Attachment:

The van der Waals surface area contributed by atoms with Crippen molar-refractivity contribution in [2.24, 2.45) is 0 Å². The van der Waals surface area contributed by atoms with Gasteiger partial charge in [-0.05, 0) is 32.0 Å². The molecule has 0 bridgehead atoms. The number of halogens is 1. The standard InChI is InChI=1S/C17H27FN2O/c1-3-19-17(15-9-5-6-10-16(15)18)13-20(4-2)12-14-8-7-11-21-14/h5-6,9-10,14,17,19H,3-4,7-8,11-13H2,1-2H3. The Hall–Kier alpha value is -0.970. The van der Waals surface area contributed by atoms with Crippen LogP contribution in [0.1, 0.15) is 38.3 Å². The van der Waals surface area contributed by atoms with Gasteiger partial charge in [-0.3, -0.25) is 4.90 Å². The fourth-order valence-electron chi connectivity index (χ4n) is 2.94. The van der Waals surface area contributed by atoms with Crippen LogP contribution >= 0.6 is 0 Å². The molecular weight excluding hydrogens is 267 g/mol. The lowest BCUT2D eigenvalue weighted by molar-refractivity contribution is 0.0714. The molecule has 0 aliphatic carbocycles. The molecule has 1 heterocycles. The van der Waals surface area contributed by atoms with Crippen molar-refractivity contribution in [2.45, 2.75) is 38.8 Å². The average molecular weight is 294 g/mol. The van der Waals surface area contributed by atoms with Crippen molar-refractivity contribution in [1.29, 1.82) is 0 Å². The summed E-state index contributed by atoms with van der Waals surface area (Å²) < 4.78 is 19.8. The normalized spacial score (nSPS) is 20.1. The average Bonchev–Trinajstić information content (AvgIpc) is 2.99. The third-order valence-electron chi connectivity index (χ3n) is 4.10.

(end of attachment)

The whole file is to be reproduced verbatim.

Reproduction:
The van der Waals surface area contributed by atoms with Crippen molar-refractivity contribution in [2.24, 2.45) is 0 Å². The van der Waals surface area contributed by atoms with Gasteiger partial charge in [-0.05, 0) is 32.0 Å². The molecule has 0 bridgehead atoms. The number of halogens is 1. The standard InChI is InChI=1S/C17H27FN2O/c1-3-19-17(15-9-5-6-10-16(15)18)13-20(4-2)12-14-8-7-11-21-14/h5-6,9-10,14,17,19H,3-4,7-8,11-13H2,1-2H3. The Hall–Kier alpha value is -0.970. The van der Waals surface area contributed by atoms with Crippen LogP contribution in [0.1, 0.15) is 38.3 Å². The van der Waals surface area contributed by atoms with Gasteiger partial charge in [-0.3, -0.25) is 4.90 Å². The fourth-order valence-electron chi connectivity index (χ4n) is 2.94. The van der Waals surface area contributed by atoms with Crippen LogP contribution >= 0.6 is 0 Å². The molecular weight excluding hydrogens is 267 g/mol. The lowest BCUT2D eigenvalue weighted by molar-refractivity contribution is 0.0714. The molecule has 0 aliphatic carbocycles. The molecule has 1 heterocycles. The van der Waals surface area contributed by atoms with Crippen molar-refractivity contribution in [2.45, 2.75) is 38.8 Å². The average molecular weight is 294 g/mol. The van der Waals surface area contributed by atoms with Crippen molar-refractivity contribution in [1.29, 1.82) is 0 Å². The summed E-state index contributed by atoms with van der Waals surface area (Å²) < 4.78 is 19.8. The normalized spacial score (nSPS) is 20.1. The average Bonchev–Trinajstić information content (AvgIpc) is 2.99. The third-order valence-electron chi connectivity index (χ3n) is 4.10.